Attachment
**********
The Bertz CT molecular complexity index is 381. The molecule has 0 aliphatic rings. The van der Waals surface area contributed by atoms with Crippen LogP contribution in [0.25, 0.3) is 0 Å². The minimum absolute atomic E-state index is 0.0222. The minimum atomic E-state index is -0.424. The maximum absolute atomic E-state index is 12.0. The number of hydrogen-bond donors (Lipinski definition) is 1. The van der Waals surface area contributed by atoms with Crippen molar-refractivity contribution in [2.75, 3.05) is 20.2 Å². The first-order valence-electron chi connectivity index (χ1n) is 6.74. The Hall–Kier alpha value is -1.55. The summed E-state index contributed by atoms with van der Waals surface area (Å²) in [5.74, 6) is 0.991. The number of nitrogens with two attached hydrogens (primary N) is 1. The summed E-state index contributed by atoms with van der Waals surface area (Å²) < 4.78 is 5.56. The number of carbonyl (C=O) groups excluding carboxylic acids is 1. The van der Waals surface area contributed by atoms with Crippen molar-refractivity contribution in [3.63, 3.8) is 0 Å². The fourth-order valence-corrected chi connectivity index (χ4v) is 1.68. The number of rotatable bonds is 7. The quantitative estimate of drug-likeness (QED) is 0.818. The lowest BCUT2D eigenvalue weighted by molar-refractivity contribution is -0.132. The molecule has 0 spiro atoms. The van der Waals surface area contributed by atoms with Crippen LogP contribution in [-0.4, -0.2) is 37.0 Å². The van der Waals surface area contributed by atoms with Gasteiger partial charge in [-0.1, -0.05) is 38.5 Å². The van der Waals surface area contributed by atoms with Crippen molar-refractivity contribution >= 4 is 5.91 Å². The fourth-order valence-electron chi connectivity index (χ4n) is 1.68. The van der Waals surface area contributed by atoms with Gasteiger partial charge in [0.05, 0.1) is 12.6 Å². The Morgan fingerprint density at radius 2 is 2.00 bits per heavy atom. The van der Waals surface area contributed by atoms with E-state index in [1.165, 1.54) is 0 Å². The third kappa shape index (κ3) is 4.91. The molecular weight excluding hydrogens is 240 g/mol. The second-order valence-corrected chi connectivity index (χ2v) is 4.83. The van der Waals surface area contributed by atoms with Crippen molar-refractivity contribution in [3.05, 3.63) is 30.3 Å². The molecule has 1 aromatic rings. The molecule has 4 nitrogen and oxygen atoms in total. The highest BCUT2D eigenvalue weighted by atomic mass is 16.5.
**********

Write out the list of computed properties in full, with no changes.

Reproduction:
The Bertz CT molecular complexity index is 381. The molecule has 0 aliphatic rings. The van der Waals surface area contributed by atoms with Crippen LogP contribution in [0.25, 0.3) is 0 Å². The minimum absolute atomic E-state index is 0.0222. The minimum atomic E-state index is -0.424. The maximum absolute atomic E-state index is 12.0. The number of hydrogen-bond donors (Lipinski definition) is 1. The van der Waals surface area contributed by atoms with Crippen molar-refractivity contribution in [2.75, 3.05) is 20.2 Å². The first-order valence-electron chi connectivity index (χ1n) is 6.74. The Hall–Kier alpha value is -1.55. The summed E-state index contributed by atoms with van der Waals surface area (Å²) in [5.74, 6) is 0.991. The number of nitrogens with two attached hydrogens (primary N) is 1. The summed E-state index contributed by atoms with van der Waals surface area (Å²) < 4.78 is 5.56. The number of carbonyl (C=O) groups excluding carboxylic acids is 1. The van der Waals surface area contributed by atoms with Crippen molar-refractivity contribution in [3.63, 3.8) is 0 Å². The fourth-order valence-corrected chi connectivity index (χ4v) is 1.68. The number of rotatable bonds is 7. The quantitative estimate of drug-likeness (QED) is 0.818. The lowest BCUT2D eigenvalue weighted by molar-refractivity contribution is -0.132. The molecule has 0 spiro atoms. The van der Waals surface area contributed by atoms with Crippen LogP contribution in [-0.4, -0.2) is 37.0 Å². The van der Waals surface area contributed by atoms with Gasteiger partial charge in [-0.1, -0.05) is 38.5 Å². The van der Waals surface area contributed by atoms with Crippen molar-refractivity contribution >= 4 is 5.91 Å². The fourth-order valence-electron chi connectivity index (χ4n) is 1.68. The van der Waals surface area contributed by atoms with Gasteiger partial charge in [0.05, 0.1) is 12.6 Å². The Morgan fingerprint density at radius 2 is 2.00 bits per heavy atom. The van der Waals surface area contributed by atoms with E-state index in [1.165, 1.54) is 0 Å². The third kappa shape index (κ3) is 4.91. The molecular weight excluding hydrogens is 240 g/mol. The second-order valence-corrected chi connectivity index (χ2v) is 4.83. The van der Waals surface area contributed by atoms with Crippen molar-refractivity contribution in [3.05, 3.63) is 30.3 Å². The molecule has 1 aromatic rings. The molecule has 4 nitrogen and oxygen atoms in total. The highest BCUT2D eigenvalue weighted by atomic mass is 16.5.